30 Then the sign of the Son of Man will appear in heaven, and then all the tribes [don't have many tribes in Tampa!] of the earth will mourn, and they will see the Son of Man coming on the clouds [just like in the OT, they never physically saw the Lord when He came on the clouds. But they certainly were aware of His presence!] of heaven with power and great glory.

31 And He will send His angels with a great sound of a trumpet, and they will gather together His elect from the four winds, from one end of heaven to the other. 32 "Now learn this parable from the fig tree: When its branch has already become tender and puts forth leaves, you now that summer is near. [a clear indication that they were to know the timing, just not the actual day or the hour of His return]

33 So you also, when you [not Bob Dorey] see all these things, now that it is near--at the doors! [James 5:8-9 is quoting this] 34 Assuredly, I say to you, [not those of us living in 2008] this generation [not 50 generations from then!] will by no means pass away till all these things take place. Matthew 24:1-34 (NKJV)

Can you "see" how audience relevance shapes the way you read the Word? This makes all the difference in the world when interpreting Scripture. A passage like the Olivet, that may appear future to us when not considering the relevance to the audience at hand, is clearly meant for the generation that received it.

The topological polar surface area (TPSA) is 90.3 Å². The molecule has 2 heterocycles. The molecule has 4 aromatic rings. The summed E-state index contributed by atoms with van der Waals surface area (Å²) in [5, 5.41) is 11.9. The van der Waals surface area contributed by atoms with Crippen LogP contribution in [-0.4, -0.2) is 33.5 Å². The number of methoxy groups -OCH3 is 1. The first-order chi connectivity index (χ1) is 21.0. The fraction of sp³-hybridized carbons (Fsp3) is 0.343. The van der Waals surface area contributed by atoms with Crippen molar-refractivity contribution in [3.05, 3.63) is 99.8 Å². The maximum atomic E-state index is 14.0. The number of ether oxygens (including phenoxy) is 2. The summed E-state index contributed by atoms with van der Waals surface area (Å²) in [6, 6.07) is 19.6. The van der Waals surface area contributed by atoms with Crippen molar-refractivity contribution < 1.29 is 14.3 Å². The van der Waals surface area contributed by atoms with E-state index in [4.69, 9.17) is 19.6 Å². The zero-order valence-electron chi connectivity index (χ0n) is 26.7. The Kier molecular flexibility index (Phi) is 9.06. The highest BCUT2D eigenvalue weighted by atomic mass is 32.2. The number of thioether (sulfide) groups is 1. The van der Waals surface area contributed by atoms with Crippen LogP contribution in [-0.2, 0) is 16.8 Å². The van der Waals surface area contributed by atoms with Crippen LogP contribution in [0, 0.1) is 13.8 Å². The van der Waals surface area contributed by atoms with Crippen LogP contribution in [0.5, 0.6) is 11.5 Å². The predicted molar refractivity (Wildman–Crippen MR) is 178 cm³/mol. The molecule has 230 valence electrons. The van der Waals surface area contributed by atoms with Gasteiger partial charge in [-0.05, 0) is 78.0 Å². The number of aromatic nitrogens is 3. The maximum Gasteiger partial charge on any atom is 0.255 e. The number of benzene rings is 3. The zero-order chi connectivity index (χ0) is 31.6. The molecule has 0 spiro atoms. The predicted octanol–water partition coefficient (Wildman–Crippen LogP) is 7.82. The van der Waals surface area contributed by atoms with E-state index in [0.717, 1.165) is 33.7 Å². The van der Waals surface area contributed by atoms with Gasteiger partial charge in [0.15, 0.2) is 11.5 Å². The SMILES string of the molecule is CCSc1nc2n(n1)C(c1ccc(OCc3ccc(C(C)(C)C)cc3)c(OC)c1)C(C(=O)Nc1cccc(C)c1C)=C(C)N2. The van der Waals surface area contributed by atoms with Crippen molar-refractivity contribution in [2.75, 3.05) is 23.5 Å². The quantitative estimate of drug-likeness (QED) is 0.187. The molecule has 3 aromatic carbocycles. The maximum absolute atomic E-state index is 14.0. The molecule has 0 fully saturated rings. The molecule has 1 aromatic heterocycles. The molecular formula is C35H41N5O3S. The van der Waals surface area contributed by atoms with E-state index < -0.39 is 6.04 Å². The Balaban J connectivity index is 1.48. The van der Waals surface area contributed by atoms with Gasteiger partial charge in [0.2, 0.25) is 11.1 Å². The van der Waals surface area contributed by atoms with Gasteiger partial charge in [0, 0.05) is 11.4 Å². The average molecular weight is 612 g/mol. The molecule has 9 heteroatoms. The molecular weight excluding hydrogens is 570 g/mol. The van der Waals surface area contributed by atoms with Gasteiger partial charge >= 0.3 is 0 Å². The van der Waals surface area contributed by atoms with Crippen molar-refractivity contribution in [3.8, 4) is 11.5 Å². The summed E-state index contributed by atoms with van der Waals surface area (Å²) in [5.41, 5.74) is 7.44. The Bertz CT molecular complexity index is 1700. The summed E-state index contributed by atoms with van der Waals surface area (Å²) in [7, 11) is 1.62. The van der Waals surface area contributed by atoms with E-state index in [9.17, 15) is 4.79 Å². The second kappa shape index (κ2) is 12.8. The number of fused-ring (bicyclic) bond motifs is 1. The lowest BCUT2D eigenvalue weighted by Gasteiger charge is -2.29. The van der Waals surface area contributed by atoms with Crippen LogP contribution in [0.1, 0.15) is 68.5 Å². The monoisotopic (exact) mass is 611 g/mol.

And those who consider a potential double fulfillment (occuring then and again in our future), need to read the passage carefully. It's rather difficult to preach the Gospel of the Kingdom "in all the world" twice (unless of course we consider futre planetary exploration! :) And how can there be double portions of "those days had not been cut short, no one would survive"? And how can it be that an event "never to be equaled again" will reoccur?

To be quite frank, it seems to me that the only reason anyone would attempt to make this double fulfillment argument, is due to an expectation created by an immovable furturistic paradigm. At that point we enter dangerous waters because we willingly read into the Word instead of determining what it actually says. I would rather deal with the consequences of a changing paradigm than craftily manipulate the Scriputres to fit my potentially flawed presuppositions.

Lastly, we must never lose sight of the reason for the "all these things" that were to come upon the generation that killed the Messiah. Matthew 24 cannot be correctly understand without the benefit of Matthew 23 where Jesus' tirade against the "brood of vipers" ended with "O Jerusalem, Jerusalem, you who kill the prophets and stone those sent to you, how often I have longed to gather your children together, as a hen gathers her chicks under her wings, but you were not willing. 38Look, your house is left to you desolate."

So as you read the Word always consider context and remember that little phrase: “The Scripture was written FOR us but it was not written TO us.”